Well, there's only one week left in March, and all told I've done...about half of what I hoped to. It's been one of those months: setbacks, diversions, and unforeseen complications. However, while this may be the last update before April, the foundations I've laid might just cause the end of March to be the most productive days of the month.
It's frequently discussed how modern occupations can often be lonely business. People work in isolated conditions for long stretches at a time to accomplish a variety of tasks. On the flip side, this means working together has become more important than ever. And for entrepreneurs in particular, making good connections is vital for growing your place in the industry.
This past week I had the opportunity to do both—which itself has been a long time coming. A few months ago, my friend and fellow author Kate Emmons enlisted my help to create a website for herself and her debut novel releasing later this year. No spoilers of course, but having read the first draft myself I was eager to lend my support to the project and now that website is nearly complete.
You can check it out at www.kaemmons.com—and I highly recommend you do! However, it's not quite live yet. But keep your eyes peeled, because this is one YA fiction series you won't want to miss. I can vouch for that personally, and I'm very grateful I had the opportunity to be a part of its marketing and development.
Between site work and real life distractions, not much programming has happened around here as of late, but what I have managed to do is significant for last week's topic—perspective—which will now remain a prominent theme again for at least one update more.
As I mentioned previously, adding full perspective support is one of the more mathematically challenging aspects of VNgen, but progress is being made: I now have working formulas for handling translation, and rotation, while still incomplete, is beginning to behave as desired. The goal is to rotate all VNgen elements while maintaining their positions relative to the screen and each other. Witness for yourself:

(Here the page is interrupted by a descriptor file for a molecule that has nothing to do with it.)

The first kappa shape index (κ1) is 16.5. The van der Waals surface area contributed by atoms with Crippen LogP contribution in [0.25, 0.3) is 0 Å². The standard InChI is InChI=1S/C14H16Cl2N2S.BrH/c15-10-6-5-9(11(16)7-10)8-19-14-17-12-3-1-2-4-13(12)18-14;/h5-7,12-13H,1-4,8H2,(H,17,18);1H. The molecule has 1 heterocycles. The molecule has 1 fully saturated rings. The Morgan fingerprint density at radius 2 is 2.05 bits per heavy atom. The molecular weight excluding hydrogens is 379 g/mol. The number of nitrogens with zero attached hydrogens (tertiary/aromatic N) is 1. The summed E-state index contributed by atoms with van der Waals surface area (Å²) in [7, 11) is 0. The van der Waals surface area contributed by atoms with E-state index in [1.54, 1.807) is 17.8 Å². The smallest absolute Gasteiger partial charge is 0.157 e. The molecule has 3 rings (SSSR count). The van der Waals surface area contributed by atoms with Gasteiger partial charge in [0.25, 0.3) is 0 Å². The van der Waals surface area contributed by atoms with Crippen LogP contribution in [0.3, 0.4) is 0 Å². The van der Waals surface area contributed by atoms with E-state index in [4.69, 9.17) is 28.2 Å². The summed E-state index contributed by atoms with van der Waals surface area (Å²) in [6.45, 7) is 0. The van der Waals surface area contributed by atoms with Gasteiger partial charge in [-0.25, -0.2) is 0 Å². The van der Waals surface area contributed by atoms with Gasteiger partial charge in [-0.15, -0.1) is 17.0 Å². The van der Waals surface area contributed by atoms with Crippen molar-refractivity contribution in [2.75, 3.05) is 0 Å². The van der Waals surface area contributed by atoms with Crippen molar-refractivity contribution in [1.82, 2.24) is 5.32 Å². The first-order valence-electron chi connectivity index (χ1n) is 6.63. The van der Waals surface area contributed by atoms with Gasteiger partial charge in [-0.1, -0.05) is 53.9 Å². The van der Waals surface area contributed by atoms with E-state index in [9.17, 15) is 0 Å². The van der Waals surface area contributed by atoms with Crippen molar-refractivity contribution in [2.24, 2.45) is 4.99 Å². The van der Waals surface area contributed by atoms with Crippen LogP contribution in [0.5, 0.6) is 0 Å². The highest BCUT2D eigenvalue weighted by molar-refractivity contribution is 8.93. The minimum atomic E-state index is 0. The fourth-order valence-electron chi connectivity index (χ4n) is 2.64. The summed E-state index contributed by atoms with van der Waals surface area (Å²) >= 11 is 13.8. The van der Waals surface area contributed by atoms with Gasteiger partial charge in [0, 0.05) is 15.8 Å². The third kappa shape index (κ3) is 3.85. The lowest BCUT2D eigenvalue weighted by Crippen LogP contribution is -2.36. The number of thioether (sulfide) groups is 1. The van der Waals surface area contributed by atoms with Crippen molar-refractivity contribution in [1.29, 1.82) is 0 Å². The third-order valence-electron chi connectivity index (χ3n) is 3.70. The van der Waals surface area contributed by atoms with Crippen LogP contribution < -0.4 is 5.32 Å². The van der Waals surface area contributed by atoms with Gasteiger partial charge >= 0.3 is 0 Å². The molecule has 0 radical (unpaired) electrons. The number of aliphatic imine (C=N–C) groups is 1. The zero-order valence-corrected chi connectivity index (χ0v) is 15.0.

Again, at present all VNgen entities are forced to align by the top-left corner, so coming up with a concise and efficient solution for rotating around a different point's center is tricky indeed, considering the amount of calculations already being performed. And to that end, there's still much to be done in terms of optimizations and cleaning up code. What you see above works, but only takes a fraction of possible conditions into account, so there's still much work to be done before perspective can be considered complete. However, I feel the effort and prolonged development is worth it for what the feature offers to visual novel developers. Perspective can be either a subtle addition or a fundamental design principle depending on how it is used, and I believe it will breathe life into visual novels like we've rarely seen before. There's currently no other consumer-level engine with a feature like it built right in, and I would consider it a privilege for VNgen to become the first.
But I'm getting a bit ahead of myself. It is now officially spring, and there's plenty left to do on my VNgen design document. I have made it my goal for the engine to be complete this season and that is still perfectly possible. However, the most important features are yet to come.
Thanks as always for reading, and stay tuned for next time!